For 14 seasons, former NFL RB Ottis “O.J” Anderson was a powerhouse. He averaged over 1200 yards in his first six seasons in the NFL with the St. Louis Cardinals and would go on to win two Super Bowls with the New York Giants, which included being named MVP in Super Bowl 25.
The two-time Pro Bowler would retire in 1993. He finished his career with 10,273 rushing yards and 81 touchdowns on the ground. When Anderson stepped away from the game, he ranked seventh in rushing touchdowns and eighth in rushing yards.
Anderson had a great career and a career that should warrant serious consideration for the Hall of Fame. However, Anderson has been eligible for the Hall since 1999, and at this point, he will have to continue to wait a little longer. But if were up to Anderson, his number would be called
“Welp, if you look at stats, and that’s what they go by, there’s no doubt I should be. For whatever reason, they just don’t seem to not understand,” Anderson recently told Paul Gant about the Hall of Fame. “You know what, I ain’t play the game for the Hall of Fame; I played the game because I enjoyed it. I wanted to make a lot of fans happy. I think I accomplished those two things. If I get the third one, which is the Hall of Fame, I would be excited about it.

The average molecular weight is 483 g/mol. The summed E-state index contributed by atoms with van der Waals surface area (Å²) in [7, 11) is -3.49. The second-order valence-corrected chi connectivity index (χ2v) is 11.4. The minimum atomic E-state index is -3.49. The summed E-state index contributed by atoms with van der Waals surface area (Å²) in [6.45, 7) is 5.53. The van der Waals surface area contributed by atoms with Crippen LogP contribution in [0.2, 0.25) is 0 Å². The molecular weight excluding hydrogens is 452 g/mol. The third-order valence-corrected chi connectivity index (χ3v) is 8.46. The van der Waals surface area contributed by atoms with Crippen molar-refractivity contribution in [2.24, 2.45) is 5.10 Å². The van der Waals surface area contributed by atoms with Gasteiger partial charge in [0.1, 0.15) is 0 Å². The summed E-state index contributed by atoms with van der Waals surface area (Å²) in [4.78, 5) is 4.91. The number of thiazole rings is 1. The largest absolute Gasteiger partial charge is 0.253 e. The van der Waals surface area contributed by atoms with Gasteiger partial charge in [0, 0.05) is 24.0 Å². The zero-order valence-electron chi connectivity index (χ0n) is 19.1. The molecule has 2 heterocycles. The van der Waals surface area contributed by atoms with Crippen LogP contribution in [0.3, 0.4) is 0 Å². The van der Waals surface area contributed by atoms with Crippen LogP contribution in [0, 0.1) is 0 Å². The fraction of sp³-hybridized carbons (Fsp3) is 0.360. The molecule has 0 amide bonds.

“I just hope I’m alive when they do it. I mean no offense to Terrell Davis, he just got in. He has way less yardage than me, but again, he is a very fine running back. I don’t know what criteria they’re judging it on, but if it’s on yardage, and other things tangible that goes with it, I think my resume looks pretty good.”
Anderson does have a strong case. As he said, he does have a lot more rushing yards than Davis(Anderson: 10273, Davis: 7607), and also, like Davis, Anderson has a Super Bowl MVP.
Unfortunately, for whatever reason, his career is not getting the respect it deserves. Hopefully, he can get in at some point, and hopefully, as the 62-year-old Anderson said, he will be alive to see it.